And now Twitter allows users to post their Bitcoin wallet directly on its iconic short-messaging platform, as announced by Esther Crawford, Twitter's product lead for creator monetization, last week — with online tipping using the predominant cryptocurrency on iOS with Android to follow. “Besides Bitcoin, Twitter will let users connect nine traditional payment providers, including Venmo and Cash App (formerly Square Cash), to their profiles to accept tips,” said The Verge.

While Dorsey loads up on Bitcoin, he also plays the NFT field.

The fungibility of tokens

NFTs are non-fungible tokens, while cryptocurrencies are the fungible kind. “[NFTs] cannot be traded or exchanged at equivalency,” says Investopedia. “This differs from fungible tokens like cryptocurrencies, which are identical to each other and, therefore, can be used as a medium for commercial transactions.”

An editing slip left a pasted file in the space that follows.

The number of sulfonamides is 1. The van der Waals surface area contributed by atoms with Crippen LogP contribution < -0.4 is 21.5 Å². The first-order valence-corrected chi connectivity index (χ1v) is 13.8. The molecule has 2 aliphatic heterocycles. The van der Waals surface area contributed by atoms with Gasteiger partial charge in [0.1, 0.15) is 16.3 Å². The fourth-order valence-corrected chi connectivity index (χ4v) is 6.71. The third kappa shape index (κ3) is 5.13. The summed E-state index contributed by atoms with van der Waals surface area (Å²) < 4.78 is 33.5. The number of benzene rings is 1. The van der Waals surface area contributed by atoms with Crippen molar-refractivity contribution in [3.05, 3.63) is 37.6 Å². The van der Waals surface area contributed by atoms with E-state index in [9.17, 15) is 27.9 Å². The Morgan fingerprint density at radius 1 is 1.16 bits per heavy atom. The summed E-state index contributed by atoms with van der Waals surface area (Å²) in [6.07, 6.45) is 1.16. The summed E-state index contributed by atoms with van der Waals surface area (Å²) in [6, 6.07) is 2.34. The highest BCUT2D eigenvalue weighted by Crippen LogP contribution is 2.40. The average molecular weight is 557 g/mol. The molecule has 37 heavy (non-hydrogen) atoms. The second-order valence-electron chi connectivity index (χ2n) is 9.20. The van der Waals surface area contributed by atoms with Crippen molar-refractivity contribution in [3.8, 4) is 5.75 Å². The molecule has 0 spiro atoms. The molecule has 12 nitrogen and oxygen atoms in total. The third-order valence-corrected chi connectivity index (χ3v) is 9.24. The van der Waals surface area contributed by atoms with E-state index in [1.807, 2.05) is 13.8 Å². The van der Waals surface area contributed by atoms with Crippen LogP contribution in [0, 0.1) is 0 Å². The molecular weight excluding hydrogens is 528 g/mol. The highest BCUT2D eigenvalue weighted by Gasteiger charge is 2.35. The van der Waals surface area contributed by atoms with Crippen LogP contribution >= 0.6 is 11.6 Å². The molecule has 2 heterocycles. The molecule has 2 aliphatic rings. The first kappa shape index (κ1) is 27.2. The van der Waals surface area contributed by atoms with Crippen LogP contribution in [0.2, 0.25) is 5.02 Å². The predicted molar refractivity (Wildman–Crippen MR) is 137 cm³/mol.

The NFT concept opens new avenues in the field of collectibles and the provenance thereof. “In March, Twitter founder Jack Dorsey sold his first-ever tweet for the equivalent of USD2.9m to a Malaysia-based businessman,” reports the BBC.

But not all is well in this exciting new world of cultural artifacts bought with crypto. “In August, a fan of British graffiti artist Banksy was tricked into buying a fake NFT by a hacker off the artist's website,” says the Beeb. “Luckily for him, the hacker returned most of what he paid — more than USD336,000.”

Dodgy currencies

While all this sounds exciting, most consumers don't touch crypto. New currencies of whatever type are typically viewed with suspicion. When the Euro was introduced in 2002, Russian authorities refused to recognize the new currency, meaning that European diplomats had to receive cash euros in diplomatic pouches for a while. The U.S. Civil War of the 1860s saw a slew of currencies issued by various authorities: the notorious Continental Dollar lost almost all its value, creating the viral catchphrase “not worth a Continental.”